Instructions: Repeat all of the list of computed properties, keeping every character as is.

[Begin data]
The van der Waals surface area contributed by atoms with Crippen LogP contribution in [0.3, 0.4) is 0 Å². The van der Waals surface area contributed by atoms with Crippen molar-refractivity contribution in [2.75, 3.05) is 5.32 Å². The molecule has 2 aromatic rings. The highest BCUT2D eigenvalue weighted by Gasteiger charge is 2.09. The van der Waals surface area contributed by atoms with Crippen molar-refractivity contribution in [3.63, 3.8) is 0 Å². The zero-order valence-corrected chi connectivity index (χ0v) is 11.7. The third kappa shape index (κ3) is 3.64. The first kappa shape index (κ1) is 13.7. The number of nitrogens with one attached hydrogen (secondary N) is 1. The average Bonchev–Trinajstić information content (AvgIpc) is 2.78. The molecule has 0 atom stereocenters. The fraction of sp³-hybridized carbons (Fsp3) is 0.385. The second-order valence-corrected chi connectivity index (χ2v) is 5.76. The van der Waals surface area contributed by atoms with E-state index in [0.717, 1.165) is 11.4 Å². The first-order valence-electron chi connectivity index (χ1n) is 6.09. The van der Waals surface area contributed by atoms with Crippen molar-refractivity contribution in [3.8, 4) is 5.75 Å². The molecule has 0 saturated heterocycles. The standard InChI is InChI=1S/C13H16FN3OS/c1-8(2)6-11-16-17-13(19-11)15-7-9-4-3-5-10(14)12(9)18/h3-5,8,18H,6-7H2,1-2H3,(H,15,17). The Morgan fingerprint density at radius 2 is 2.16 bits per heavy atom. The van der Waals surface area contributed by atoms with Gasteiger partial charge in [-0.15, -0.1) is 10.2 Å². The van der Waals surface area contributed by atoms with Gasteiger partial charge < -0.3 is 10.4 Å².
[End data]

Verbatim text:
The van der Waals surface area contributed by atoms with Crippen LogP contribution in [0.3, 0.4) is 0 Å². The van der Waals surface area contributed by atoms with Crippen molar-refractivity contribution in [2.75, 3.05) is 5.32 Å². The molecule has 2 aromatic rings. The highest BCUT2D eigenvalue weighted by Gasteiger charge is 2.09. The van der Waals surface area contributed by atoms with Crippen molar-refractivity contribution in [3.63, 3.8) is 0 Å². The zero-order valence-corrected chi connectivity index (χ0v) is 11.7. The third kappa shape index (κ3) is 3.64. The first kappa shape index (κ1) is 13.7. The number of nitrogens with one attached hydrogen (secondary N) is 1. The average Bonchev–Trinajstić information content (AvgIpc) is 2.78. The molecule has 0 atom stereocenters. The fraction of sp³-hybridized carbons (Fsp3) is 0.385. The second-order valence-corrected chi connectivity index (χ2v) is 5.76. The van der Waals surface area contributed by atoms with E-state index in [0.717, 1.165) is 11.4 Å². The first-order valence-electron chi connectivity index (χ1n) is 6.09. The van der Waals surface area contributed by atoms with Crippen molar-refractivity contribution in [3.8, 4) is 5.75 Å². The molecule has 0 saturated heterocycles. The standard InChI is InChI=1S/C13H16FN3OS/c1-8(2)6-11-16-17-13(19-11)15-7-9-4-3-5-10(14)12(9)18/h3-5,8,18H,6-7H2,1-2H3,(H,15,17). The Morgan fingerprint density at radius 2 is 2.16 bits per heavy atom. The van der Waals surface area contributed by atoms with Gasteiger partial charge in [-0.15, -0.1) is 10.2 Å². The van der Waals surface area contributed by atoms with Gasteiger partial charge < -0.3 is 10.4 Å².